At the time of writing, 13th February 2013, the horsemeat scandal has affected a significant part of the European Union and has severely dented consumer confidence in the food industry.
This is a developing situation and we have moved very quickly from what was initially thought to be a relatively minor labelling issue to what has now been described by EU health commissioner Tonio Borg “as a case of fraudulent misuse of the labelling system for economic gain”.
Although the situation is still under investigation by food regulatory authorities and police forces throughout the European Union this current food crisis must serve as a reminder to all food businesses of the need for constant vigilance in their day to day operations. Food contamination and mislabelling can occur through negligence, inadvertence or, as appears to be the case with horse meat, due the deliberate actions of people for their own purposes.
Any food crisis has the potential for causing significant harm to businesses, their owners and their brands. The food chain can be very long and complex and is therefore susceptible to being infiltrated at any one of several places. This means every food business, whether producer, distributor or retailer is at risk of being caught up in a food crisis that may not be of their own making.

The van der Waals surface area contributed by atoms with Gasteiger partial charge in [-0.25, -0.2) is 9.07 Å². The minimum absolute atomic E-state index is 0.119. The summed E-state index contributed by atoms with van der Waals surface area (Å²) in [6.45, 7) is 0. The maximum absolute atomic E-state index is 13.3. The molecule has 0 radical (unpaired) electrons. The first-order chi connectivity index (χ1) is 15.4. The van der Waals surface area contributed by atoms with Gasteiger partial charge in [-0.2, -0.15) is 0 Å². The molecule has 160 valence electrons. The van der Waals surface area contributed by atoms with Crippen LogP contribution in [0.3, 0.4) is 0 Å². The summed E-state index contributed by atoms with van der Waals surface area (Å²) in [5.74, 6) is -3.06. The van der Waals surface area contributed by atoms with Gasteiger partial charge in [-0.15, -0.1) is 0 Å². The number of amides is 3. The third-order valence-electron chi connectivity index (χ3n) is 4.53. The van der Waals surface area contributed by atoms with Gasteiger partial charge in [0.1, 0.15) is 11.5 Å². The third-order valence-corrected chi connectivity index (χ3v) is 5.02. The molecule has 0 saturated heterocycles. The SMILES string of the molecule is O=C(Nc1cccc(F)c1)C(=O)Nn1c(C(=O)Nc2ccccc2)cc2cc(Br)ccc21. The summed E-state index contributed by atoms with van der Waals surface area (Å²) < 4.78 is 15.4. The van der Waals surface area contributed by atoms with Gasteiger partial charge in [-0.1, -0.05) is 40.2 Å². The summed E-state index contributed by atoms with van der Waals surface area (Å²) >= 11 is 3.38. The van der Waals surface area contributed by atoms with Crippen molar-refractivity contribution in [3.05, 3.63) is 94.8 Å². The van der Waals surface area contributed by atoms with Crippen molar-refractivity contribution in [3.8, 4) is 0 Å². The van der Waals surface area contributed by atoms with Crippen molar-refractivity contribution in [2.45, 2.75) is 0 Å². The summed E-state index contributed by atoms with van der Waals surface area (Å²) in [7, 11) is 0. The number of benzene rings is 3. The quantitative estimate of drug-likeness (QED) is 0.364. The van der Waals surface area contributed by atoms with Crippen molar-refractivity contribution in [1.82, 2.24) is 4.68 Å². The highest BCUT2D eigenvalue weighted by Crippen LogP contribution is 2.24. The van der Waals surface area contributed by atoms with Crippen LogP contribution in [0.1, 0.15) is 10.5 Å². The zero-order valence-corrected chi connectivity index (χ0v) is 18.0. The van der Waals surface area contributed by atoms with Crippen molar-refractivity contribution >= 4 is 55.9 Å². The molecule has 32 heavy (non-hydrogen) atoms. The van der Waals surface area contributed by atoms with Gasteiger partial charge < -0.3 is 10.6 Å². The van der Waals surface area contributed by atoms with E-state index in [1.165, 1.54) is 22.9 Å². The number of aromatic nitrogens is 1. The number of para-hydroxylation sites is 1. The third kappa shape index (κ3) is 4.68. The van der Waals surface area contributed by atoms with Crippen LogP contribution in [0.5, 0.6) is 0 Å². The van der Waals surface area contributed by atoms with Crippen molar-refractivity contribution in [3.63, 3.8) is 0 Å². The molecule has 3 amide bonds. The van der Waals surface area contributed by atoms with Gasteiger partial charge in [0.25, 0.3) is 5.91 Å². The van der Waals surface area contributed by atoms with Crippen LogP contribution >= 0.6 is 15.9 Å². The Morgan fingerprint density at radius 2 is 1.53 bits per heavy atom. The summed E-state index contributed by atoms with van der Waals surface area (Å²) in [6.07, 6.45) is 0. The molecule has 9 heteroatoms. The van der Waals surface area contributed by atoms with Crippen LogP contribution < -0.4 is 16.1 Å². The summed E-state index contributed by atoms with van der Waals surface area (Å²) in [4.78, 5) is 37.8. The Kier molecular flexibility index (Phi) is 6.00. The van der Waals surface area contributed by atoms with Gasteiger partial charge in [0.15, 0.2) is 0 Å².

It is essential that all food businesses ensure that they are able to respond quickly and effectively to any product withdrawal or recall. This will involve an immediate review of their crisis management policies, plans and procedures so that they are fully prepared to swing into action whenever and wherever the need arises.
There are likely to be many long term consequences of this crisis for the food industry. More onerous labelling regulations cannot be ruled out and there will be calls for tighter regulation and more inspections. In an attempt to restore confidence in the food industry it is also likely that the regulatory authorities will be under enormous pressure to take enforcement action and bring prosecutions to show that they are doing everything to bring offenders to account. Simon Coveney TD, the Irish Agriculture Minister, has said that systems will be put in place to ensure there is no repeat of this “debacle”.
The horse meat scandal is the first of many product recalls that will take place in 2013. Hopefully not all will affect on an entire industry but each one has the capacity to seriously affect an individual food business.
Understanding legal obligations and knowing how to avoid enforcement action or defend any legal actions is crucial. Ian Thomas is a very experienced food and regulatory lawyer who provides advice, assistance and representation to food businesses at all times, not just during a crisis.
For further information about how we can help your business please contact us at firstname.lastname@example.org.